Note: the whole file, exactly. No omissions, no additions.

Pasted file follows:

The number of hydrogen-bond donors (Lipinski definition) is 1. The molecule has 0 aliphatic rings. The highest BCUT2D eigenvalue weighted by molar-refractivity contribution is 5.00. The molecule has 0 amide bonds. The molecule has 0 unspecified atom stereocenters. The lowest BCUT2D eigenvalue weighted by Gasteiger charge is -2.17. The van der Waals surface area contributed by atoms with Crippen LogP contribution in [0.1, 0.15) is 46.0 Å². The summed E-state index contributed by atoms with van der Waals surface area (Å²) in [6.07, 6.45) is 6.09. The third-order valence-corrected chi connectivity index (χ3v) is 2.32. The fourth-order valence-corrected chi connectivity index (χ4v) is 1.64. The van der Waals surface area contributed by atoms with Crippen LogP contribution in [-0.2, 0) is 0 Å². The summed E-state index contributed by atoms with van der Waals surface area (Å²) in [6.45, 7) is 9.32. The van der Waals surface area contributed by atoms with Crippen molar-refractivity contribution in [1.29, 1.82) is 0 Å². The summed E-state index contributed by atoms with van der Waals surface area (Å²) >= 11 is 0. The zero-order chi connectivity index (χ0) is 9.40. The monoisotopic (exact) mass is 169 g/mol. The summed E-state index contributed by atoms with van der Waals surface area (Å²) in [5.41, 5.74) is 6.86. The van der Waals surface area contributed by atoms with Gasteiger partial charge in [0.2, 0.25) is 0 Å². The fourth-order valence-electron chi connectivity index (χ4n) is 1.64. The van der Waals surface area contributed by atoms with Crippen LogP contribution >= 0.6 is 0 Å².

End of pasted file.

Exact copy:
The number of hydrogen-bond donors (Lipinski definition) is 1. The molecule has 0 aliphatic rings. The highest BCUT2D eigenvalue weighted by molar-refractivity contribution is 5.00. The molecule has 0 amide bonds. The molecule has 0 unspecified atom stereocenters. The lowest BCUT2D eigenvalue weighted by Gasteiger charge is -2.17. The van der Waals surface area contributed by atoms with Crippen LogP contribution in [0.1, 0.15) is 46.0 Å². The summed E-state index contributed by atoms with van der Waals surface area (Å²) in [6.07, 6.45) is 6.09. The third-order valence-corrected chi connectivity index (χ3v) is 2.32. The fourth-order valence-corrected chi connectivity index (χ4v) is 1.64. The van der Waals surface area contributed by atoms with Crippen LogP contribution in [-0.2, 0) is 0 Å². The summed E-state index contributed by atoms with van der Waals surface area (Å²) in [6.45, 7) is 9.32. The van der Waals surface area contributed by atoms with Crippen molar-refractivity contribution in [1.29, 1.82) is 0 Å². The summed E-state index contributed by atoms with van der Waals surface area (Å²) >= 11 is 0. The zero-order chi connectivity index (χ0) is 9.40. The monoisotopic (exact) mass is 169 g/mol. The summed E-state index contributed by atoms with van der Waals surface area (Å²) in [5.41, 5.74) is 6.86. The van der Waals surface area contributed by atoms with Gasteiger partial charge in [0.2, 0.25) is 0 Å². The fourth-order valence-electron chi connectivity index (χ4n) is 1.64. The van der Waals surface area contributed by atoms with Crippen LogP contribution >= 0.6 is 0 Å².